One of the positive aspects of a crashing housing market is that as the sector breaks its support levels on the way down, the housing affordability index gains by steadily breaking rez and printing higher-highs. Consequently, buying a home becomes more affordable. According to Paul Kasriel of Northern Trust, housing affordability is higher than it has been since the mid 1960s.
From Northern Trust: [I]n terms of the level of mortgage rates, the sale price of houses and the income of families, the affordability of home purchase of late is higher than it has been in about 40 years (see Chart 1). With Thursday’s release of flow-of-funds data by the Fed, I can demonstrate yet another factor suggesting the current attractiveness of a home purchase – the implicit yield on owner-occupied housing in relation to the cost of financing a house purchase. I calculate the implicit yield on owner-occupied housing by dividing the “space rent on stationary owner-occupied housing” (from unpublished GDP data pertaining to personal consumption expenditures) into the market value of household real estate (from the household balance sheet data in the Fed’s flow-of-funds accounts). Then I compare this implicit yield on owner-occupied housing with the level of mortgage rates pertaining to the sales of existing single-family homes. Chart 2 shows a history of this calculated implicit yield on housing and the financing or mortgage rate.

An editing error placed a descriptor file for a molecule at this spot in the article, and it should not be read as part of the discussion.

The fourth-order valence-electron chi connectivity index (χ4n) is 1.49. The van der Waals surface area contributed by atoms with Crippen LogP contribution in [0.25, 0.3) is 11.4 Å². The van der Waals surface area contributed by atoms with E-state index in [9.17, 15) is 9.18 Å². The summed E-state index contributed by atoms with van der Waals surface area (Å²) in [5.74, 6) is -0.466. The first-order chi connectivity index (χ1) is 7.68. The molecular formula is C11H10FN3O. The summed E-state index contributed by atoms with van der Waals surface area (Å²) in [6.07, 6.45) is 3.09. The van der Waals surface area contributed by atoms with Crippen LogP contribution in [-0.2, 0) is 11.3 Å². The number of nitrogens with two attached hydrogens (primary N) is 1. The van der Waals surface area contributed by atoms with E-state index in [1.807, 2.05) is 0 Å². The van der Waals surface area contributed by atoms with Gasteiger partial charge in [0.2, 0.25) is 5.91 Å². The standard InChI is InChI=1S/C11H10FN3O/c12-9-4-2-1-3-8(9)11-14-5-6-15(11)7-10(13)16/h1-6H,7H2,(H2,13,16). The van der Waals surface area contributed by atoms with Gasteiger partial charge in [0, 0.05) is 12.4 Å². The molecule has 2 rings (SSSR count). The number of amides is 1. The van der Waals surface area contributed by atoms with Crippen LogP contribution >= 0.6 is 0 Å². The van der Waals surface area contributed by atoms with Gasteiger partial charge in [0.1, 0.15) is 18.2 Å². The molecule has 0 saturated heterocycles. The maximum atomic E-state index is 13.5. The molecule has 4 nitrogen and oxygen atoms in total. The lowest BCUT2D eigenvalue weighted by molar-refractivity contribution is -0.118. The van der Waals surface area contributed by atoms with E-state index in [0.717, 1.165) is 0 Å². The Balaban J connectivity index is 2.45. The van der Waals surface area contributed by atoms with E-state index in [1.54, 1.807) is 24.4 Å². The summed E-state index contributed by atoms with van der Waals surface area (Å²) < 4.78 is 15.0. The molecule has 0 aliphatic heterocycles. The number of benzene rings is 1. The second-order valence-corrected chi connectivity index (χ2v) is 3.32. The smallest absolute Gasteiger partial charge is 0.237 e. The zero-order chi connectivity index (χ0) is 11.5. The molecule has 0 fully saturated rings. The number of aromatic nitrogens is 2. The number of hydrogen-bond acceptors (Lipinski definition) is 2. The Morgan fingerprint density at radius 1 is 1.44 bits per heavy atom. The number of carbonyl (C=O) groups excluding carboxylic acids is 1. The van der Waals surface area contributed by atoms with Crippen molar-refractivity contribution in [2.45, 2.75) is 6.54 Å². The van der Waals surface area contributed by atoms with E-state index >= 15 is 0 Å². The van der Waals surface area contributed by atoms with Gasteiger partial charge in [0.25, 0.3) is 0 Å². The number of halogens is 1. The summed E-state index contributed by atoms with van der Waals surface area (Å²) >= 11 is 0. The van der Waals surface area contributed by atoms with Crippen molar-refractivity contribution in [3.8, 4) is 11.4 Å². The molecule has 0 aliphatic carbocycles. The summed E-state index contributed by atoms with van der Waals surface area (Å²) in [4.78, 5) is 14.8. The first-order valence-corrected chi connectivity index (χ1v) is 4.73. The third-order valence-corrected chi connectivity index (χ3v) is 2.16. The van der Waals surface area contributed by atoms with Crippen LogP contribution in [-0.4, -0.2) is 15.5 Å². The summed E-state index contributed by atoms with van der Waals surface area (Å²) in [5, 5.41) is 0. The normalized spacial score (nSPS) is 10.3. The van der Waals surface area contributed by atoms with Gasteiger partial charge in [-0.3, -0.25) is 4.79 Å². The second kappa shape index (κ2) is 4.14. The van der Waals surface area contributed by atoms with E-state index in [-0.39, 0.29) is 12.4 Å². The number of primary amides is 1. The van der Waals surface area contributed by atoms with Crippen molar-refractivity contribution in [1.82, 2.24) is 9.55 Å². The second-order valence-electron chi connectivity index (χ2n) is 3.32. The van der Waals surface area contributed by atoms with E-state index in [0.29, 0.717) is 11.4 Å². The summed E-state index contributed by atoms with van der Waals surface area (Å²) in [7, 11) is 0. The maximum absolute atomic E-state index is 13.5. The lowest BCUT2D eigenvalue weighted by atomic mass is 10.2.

In the first quarter of 2009, the implicit yield on owner-occupied housing was 6.02%; the contract mortgage rate was 5.07%. The data in Chart 2 show that it is rare for the implicit yield on housing to be above the cost of financing a house. In fact, from the late 1960s until now, the implicit yield on housing has always been below the mortgage rate…In sum, the higher relative implicit yield on owner-occupied housing is yet one more positive element arguing in favor of the bottoming of housing demand.
We should also keep in mind that the continuing gains in the housing-affordability measure also reflect the influence of low-cost foreclosed homes.
Graphs: Northern Trust